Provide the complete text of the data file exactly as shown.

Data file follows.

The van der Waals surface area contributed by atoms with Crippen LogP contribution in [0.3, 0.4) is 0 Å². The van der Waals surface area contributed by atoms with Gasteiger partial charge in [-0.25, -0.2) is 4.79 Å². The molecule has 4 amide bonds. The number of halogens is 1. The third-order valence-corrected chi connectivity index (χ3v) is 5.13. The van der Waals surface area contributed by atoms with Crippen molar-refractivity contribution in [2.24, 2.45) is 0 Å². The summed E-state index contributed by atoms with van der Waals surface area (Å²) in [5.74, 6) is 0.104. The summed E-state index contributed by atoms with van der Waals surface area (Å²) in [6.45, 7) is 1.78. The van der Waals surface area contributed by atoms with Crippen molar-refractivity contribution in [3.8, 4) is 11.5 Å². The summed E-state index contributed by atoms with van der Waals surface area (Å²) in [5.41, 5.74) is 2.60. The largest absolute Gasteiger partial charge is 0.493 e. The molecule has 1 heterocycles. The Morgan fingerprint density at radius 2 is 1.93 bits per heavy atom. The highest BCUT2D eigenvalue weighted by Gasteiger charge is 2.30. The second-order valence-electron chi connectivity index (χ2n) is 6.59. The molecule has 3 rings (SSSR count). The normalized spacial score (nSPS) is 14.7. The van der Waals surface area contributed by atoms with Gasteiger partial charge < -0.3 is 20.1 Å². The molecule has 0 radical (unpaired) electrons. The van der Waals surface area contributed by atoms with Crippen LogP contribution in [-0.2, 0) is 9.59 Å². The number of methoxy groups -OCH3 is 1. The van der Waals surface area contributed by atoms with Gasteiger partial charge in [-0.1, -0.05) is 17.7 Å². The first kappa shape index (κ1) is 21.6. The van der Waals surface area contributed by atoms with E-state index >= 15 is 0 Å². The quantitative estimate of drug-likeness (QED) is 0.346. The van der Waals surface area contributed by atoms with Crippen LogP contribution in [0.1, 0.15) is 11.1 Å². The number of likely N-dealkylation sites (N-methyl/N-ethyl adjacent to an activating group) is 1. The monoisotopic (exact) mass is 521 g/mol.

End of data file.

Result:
The van der Waals surface area contributed by atoms with Crippen LogP contribution in [0.3, 0.4) is 0 Å². The van der Waals surface area contributed by atoms with Gasteiger partial charge in [-0.25, -0.2) is 4.79 Å². The molecule has 4 amide bonds. The number of halogens is 1. The third-order valence-corrected chi connectivity index (χ3v) is 5.13. The van der Waals surface area contributed by atoms with Crippen molar-refractivity contribution in [2.24, 2.45) is 0 Å². The summed E-state index contributed by atoms with van der Waals surface area (Å²) in [5.74, 6) is 0.104. The summed E-state index contributed by atoms with van der Waals surface area (Å²) in [6.45, 7) is 1.78. The van der Waals surface area contributed by atoms with Crippen molar-refractivity contribution in [3.8, 4) is 11.5 Å². The summed E-state index contributed by atoms with van der Waals surface area (Å²) in [5.41, 5.74) is 2.60. The largest absolute Gasteiger partial charge is 0.493 e. The molecule has 1 heterocycles. The Morgan fingerprint density at radius 2 is 1.93 bits per heavy atom. The highest BCUT2D eigenvalue weighted by Gasteiger charge is 2.30. The second-order valence-electron chi connectivity index (χ2n) is 6.59. The molecule has 3 rings (SSSR count). The normalized spacial score (nSPS) is 14.7. The van der Waals surface area contributed by atoms with Gasteiger partial charge < -0.3 is 20.1 Å². The molecule has 0 radical (unpaired) electrons. The van der Waals surface area contributed by atoms with Crippen LogP contribution in [-0.2, 0) is 9.59 Å². The number of methoxy groups -OCH3 is 1. The van der Waals surface area contributed by atoms with Gasteiger partial charge in [-0.1, -0.05) is 17.7 Å². The first kappa shape index (κ1) is 21.6. The van der Waals surface area contributed by atoms with E-state index >= 15 is 0 Å². The quantitative estimate of drug-likeness (QED) is 0.346. The van der Waals surface area contributed by atoms with Crippen LogP contribution in [0.1, 0.15) is 11.1 Å². The number of likely N-dealkylation sites (N-methyl/N-ethyl adjacent to an activating group) is 1. The monoisotopic (exact) mass is 521 g/mol.